Stealc is a new malware that was first marketed by an actor named Plymouth on the XSS and BHF Russian-speaking underground forums on January 9, 2023. The malware is written in C and has capability to steal data from web browsers, crypto wallets, email clients, and messaging apps. It is also equipped with a customizable file grabber that allows buyers to tailor the module to siphon files of interest. Stealc implements loader capabilities to deploy additional payloads.
According to researchers, Stealc quickly established itself as a reliable threat actor, and its malware gained the trust of cybercriminals dealing with information stealers. The malware is being distributed through various vectors, including YouTube videos posted from compromised accounts that link to a website peddling cracked software.
“Since customers of the Stealc MaaS own a build of its administration panel to host the stealer C2 server and generate stealer samples themselves, it is likely that the build will leak into the underground communities in the medium term,”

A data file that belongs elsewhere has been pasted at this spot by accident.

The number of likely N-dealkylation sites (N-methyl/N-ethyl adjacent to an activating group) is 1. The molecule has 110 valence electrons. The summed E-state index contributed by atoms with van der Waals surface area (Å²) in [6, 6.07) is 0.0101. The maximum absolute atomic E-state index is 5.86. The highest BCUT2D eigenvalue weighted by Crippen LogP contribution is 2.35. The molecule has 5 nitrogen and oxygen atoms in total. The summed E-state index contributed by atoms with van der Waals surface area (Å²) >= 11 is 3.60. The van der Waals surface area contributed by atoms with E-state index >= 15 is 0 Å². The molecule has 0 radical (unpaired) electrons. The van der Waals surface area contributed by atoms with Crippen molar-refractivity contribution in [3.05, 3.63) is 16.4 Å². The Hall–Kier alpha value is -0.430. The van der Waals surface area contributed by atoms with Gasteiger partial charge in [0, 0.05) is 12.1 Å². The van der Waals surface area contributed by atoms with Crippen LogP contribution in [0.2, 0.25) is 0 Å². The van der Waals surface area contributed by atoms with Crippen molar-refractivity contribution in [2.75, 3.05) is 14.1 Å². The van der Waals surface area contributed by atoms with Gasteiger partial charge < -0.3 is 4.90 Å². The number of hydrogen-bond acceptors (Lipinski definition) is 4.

SEKOIA predicts that the Stealc malware administration panel, which customers of the malware-as-a-service own, will likely leak into underground communities in the medium term. Antivirus vendor Avast lists Stealc as a new addition to the list of most prevalent stealer malware strains, which includes FormBook, Agent Tesla, RedLine, LokiBot, Raccoon, Snake Keylogger, and Arkei (along with its fork Vidar), during Q4 2022.
The discovery of Stealc highlights the ongoing threat posed by information-stealing malware and the importance of remaining vigilant against cyber threats. Individuals and organizations should take proactive steps like using strong passwords and two-factor authentication, regularly updating software and security tools, and being cautious when opening emails or downloading files from unknown sources. It is also important to use antivirus software and other security tools to detect and prevent malware infections.